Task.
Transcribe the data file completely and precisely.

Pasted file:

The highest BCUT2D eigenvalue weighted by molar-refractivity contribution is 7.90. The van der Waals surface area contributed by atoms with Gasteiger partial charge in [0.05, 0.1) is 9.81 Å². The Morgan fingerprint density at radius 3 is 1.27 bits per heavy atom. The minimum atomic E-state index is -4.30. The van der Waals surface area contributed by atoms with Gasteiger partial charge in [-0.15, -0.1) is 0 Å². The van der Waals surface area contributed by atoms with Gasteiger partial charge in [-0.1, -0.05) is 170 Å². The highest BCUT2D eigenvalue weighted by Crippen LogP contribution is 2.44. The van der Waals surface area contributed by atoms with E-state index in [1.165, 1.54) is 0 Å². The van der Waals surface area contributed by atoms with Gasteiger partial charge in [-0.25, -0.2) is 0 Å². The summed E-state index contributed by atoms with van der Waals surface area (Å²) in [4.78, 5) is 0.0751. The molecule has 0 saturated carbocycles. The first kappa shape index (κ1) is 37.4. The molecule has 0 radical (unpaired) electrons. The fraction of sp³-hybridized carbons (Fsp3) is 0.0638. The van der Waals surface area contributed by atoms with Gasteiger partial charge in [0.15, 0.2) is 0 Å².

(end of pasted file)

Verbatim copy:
The highest BCUT2D eigenvalue weighted by molar-refractivity contribution is 7.90. The van der Waals surface area contributed by atoms with Gasteiger partial charge in [0.05, 0.1) is 9.81 Å². The Morgan fingerprint density at radius 3 is 1.27 bits per heavy atom. The minimum atomic E-state index is -4.30. The van der Waals surface area contributed by atoms with Gasteiger partial charge in [-0.15, -0.1) is 0 Å². The van der Waals surface area contributed by atoms with Gasteiger partial charge in [-0.1, -0.05) is 170 Å². The highest BCUT2D eigenvalue weighted by Crippen LogP contribution is 2.44. The van der Waals surface area contributed by atoms with E-state index in [1.165, 1.54) is 0 Å². The van der Waals surface area contributed by atoms with Gasteiger partial charge in [-0.25, -0.2) is 0 Å². The summed E-state index contributed by atoms with van der Waals surface area (Å²) in [4.78, 5) is 0.0751. The molecule has 0 saturated carbocycles. The first kappa shape index (κ1) is 37.4. The molecule has 0 radical (unpaired) electrons. The fraction of sp³-hybridized carbons (Fsp3) is 0.0638. The van der Waals surface area contributed by atoms with Gasteiger partial charge in [0.15, 0.2) is 0 Å².